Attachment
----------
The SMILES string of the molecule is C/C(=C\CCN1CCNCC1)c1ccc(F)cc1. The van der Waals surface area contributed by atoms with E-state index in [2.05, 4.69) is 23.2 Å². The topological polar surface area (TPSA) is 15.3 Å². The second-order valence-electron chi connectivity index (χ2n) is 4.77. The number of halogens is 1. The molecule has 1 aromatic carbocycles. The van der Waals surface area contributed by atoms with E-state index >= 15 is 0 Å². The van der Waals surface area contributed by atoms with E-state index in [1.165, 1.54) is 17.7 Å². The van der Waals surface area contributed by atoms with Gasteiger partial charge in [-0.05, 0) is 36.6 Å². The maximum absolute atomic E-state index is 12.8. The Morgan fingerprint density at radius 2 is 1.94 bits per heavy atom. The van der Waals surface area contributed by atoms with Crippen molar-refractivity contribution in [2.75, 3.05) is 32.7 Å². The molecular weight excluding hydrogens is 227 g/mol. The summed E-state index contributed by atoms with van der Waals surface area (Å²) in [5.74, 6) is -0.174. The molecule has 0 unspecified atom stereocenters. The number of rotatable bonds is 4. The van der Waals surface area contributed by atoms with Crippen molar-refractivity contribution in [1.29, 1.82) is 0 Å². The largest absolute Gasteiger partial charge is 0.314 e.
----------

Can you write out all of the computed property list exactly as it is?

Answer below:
The SMILES string of the molecule is C/C(=C\CCN1CCNCC1)c1ccc(F)cc1. The van der Waals surface area contributed by atoms with E-state index in [2.05, 4.69) is 23.2 Å². The topological polar surface area (TPSA) is 15.3 Å². The second-order valence-electron chi connectivity index (χ2n) is 4.77. The number of halogens is 1. The molecule has 1 aromatic carbocycles. The van der Waals surface area contributed by atoms with E-state index >= 15 is 0 Å². The van der Waals surface area contributed by atoms with E-state index in [1.165, 1.54) is 17.7 Å². The van der Waals surface area contributed by atoms with Gasteiger partial charge in [-0.05, 0) is 36.6 Å². The maximum absolute atomic E-state index is 12.8. The Morgan fingerprint density at radius 2 is 1.94 bits per heavy atom. The van der Waals surface area contributed by atoms with Crippen molar-refractivity contribution in [2.75, 3.05) is 32.7 Å². The molecular weight excluding hydrogens is 227 g/mol. The summed E-state index contributed by atoms with van der Waals surface area (Å²) in [5.74, 6) is -0.174. The molecule has 0 unspecified atom stereocenters. The number of rotatable bonds is 4. The van der Waals surface area contributed by atoms with Crippen molar-refractivity contribution in [1.29, 1.82) is 0 Å². The largest absolute Gasteiger partial charge is 0.314 e.